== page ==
Chocolate shopping at the airport duty-free shop is a given for most globetrotting Indians. Some of their favourite duty-free chocolate brands include Mars, Snickers, Bounty and M&M, which come from the portfolio of the $40 billion American confectionery and pet care manufacturer, Mars Inc. When the chocolate major set up its chocolate factory in Pune in 2017, the plan was to capitalize on the 1.3 billion India opportunity, a market that is extremely price-sensitive and value-conscious. The chocolate-maker had to break out of the perception of being a premium chocolate brand meant for the upwardly mobile Indian consumers. It also needed to break the dominance of Cadbury (owned by Mondelez India) chocolates, which not just owns more than half of the ₹12,000 crore Indian chocolate market, it is also synonymous with chocolates in India.
By the time the American chocolate-maker set up its manufacturing base in India in 2017, it had already acquired confectionery-maker, Wrigleys. With brands such as Boomer, Doublemint and Orbit priced affordably at ₹1 upwards, the latter already had a reasonable presence in the heartlands of India. The chocolate-maker got on to the task of further democratizing its portfolio. It launched variants of its popular brands such as Snickers, M&M and Skittles at ₹10 price-points. However, its flagship brand in India is Snickers, where it’s making maximum investments. It has also invested in localization by launching fruit-and-nut, cashew and almond variants of Snickers.
While the Snickers available all over world, is a chocolate bar studded with peanuts, Indians, says Kalpesh Parmar, General Manager (India), Mars Wrigley, have a liking for fruit-and-nut and cashew. The Indian version of Snickers is also an egg-free recipe and to counter the hurdle of chocolates perishing due to lack of refrigerating facilities at most small stores, the company has also launched heat robust Snickers to suit the Indian climatic conditions.
The company also localised its gum and candy portfolio by launching products such as Paanmint and a sugar-free variant of Orbit priced at ₹1. Parmar says that the idea is not to compete with its competitors but to grow the market. “The chocolate, gums, candies and mint market put together makes for an over ₹20,000 crore opportunity which is growing robustly every year. Depending on how we can transform our portfolio, we will have a nice runway to grow not just for the next five years but for the next 20-30 years.”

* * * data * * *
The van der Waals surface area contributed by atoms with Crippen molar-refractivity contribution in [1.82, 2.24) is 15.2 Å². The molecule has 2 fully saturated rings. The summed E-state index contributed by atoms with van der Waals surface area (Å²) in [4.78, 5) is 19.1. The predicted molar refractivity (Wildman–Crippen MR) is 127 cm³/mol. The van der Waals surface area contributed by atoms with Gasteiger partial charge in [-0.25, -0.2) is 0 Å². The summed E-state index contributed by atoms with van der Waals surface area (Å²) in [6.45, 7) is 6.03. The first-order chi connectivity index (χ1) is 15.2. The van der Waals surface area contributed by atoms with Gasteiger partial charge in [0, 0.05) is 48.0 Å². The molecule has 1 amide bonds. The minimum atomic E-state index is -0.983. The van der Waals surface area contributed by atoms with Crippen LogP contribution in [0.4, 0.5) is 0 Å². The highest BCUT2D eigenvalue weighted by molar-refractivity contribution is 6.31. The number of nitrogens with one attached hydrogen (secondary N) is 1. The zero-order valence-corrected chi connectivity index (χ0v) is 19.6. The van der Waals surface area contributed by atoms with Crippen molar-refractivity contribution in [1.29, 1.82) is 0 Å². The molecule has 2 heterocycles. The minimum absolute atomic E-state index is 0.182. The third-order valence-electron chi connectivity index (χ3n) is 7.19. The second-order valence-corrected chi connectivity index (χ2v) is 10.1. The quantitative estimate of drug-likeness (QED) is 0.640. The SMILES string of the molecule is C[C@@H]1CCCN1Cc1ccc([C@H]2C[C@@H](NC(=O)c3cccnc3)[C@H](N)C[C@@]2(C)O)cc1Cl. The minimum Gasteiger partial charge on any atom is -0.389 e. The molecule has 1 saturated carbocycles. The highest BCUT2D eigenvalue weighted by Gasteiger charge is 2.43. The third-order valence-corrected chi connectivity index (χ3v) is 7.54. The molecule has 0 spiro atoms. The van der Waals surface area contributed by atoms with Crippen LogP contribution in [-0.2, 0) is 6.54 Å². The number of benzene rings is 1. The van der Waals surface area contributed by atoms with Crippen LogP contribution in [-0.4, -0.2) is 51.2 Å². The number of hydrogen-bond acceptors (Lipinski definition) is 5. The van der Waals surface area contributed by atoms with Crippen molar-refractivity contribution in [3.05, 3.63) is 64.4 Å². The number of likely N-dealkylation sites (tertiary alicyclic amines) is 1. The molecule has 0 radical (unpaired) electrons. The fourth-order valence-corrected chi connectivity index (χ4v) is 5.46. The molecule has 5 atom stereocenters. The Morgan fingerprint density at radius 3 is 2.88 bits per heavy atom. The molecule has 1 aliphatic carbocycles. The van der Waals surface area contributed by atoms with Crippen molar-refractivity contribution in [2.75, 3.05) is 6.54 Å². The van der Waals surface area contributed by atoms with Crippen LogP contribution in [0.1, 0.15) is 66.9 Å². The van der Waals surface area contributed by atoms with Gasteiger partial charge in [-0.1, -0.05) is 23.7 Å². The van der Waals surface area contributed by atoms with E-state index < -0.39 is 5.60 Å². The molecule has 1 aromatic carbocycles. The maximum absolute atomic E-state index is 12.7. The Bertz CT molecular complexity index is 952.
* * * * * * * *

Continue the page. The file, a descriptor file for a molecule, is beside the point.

The per capita consumption of chocolates in India is as low as 140 gms per annum (vis-à-vis a market like the U.S. or U.K., where the consumption is as high as 10 kgs per annum), hence, Parmar believes that there is a huge scope to grow in India. “We don’t want to increase consumption aggressively, we want to be responsible, hence we say chocolate is a treat, not food. We will launch more snacking products and there we will talk about food.”
“We thrive on uniqueness, quality and technology. The recipe of the products that we manufacture in India is at par with our global products. We have Indianised the products only in terms of price points and local flavours,” adds Ritesh Gauba, director (sales), Mars Wrigley.
Globally, the company has invested in snacking brands such as Nature's Bakery. In India, though a formal snacking foray is still a while away, it is very much on the cards. “Currently, Snickers is our go-to brand when it comes to snacking. Most people who go for adventure trips or treks in India carry Snickers, as it is a bar with nuts. A brand like Snickers has a lot of headroom to grow,” explains Parmar.
The company in the last couple of years has also invested heavily in distribution. “We are currently available in over 2 lakh stores directly. We have doubled our rural distribution in the past year,” says Gauba. He claims that even rural consumers who have always relished the traditional mithai have started embracing packaged treats in the COVID-19 era. Like biscuits, chocolate consumption in India has also gone up substantially in the past year.
While the chocolate business is relatively new in India, Mars Inc has been in the country for over two decades through its pet food business. Its brands, Pedigree and Whiskas, are synonymous with pet food in India. It launched its manufacturing facility in Hyderabad in 2008.
Pet care is a ₹3,500 crore industry in India and just like other food categories the outbreak of the COVID-19 pandemic has also led to a transition towards packaged pet food. “The share of packaged pet food is less than 10%, as most Indians feed their pets home-cooked food. However, during the lockdown people spent more time with their pets and also indulged in them. This has led to a boom in the pet care industry at large. The lockdown was also a time when most consumers had to do their domestic chores by themselves as their domestic help wasn’t coming. This also led to many of them embracing packaged pet food,” explains Ganesh Ramani, MD, Mars Petcare India.
The pet care industry in 2021 is expected to grow by 35% and here too there is a move towards premiumization. Mars Petcare has launched its super-premium dog food brand, Iams, and cat food brand, Sheba. “There is an increased awareness about pet food and consumers are seeking both premium and specialised food for their pets. We have variants for small-sized breeds as well as big-sized breeds,” says Ramani.
While brands such as Pedigree and Iams fall in the premium and super-premium bracket, Mars also has an economy brand, Chappi. “Five years ago, packaged pet food was a city-centric phenomenon. Today, it is widely accepted in tier 2-3 markets too and we intend to make it more accessible,” says Ramani.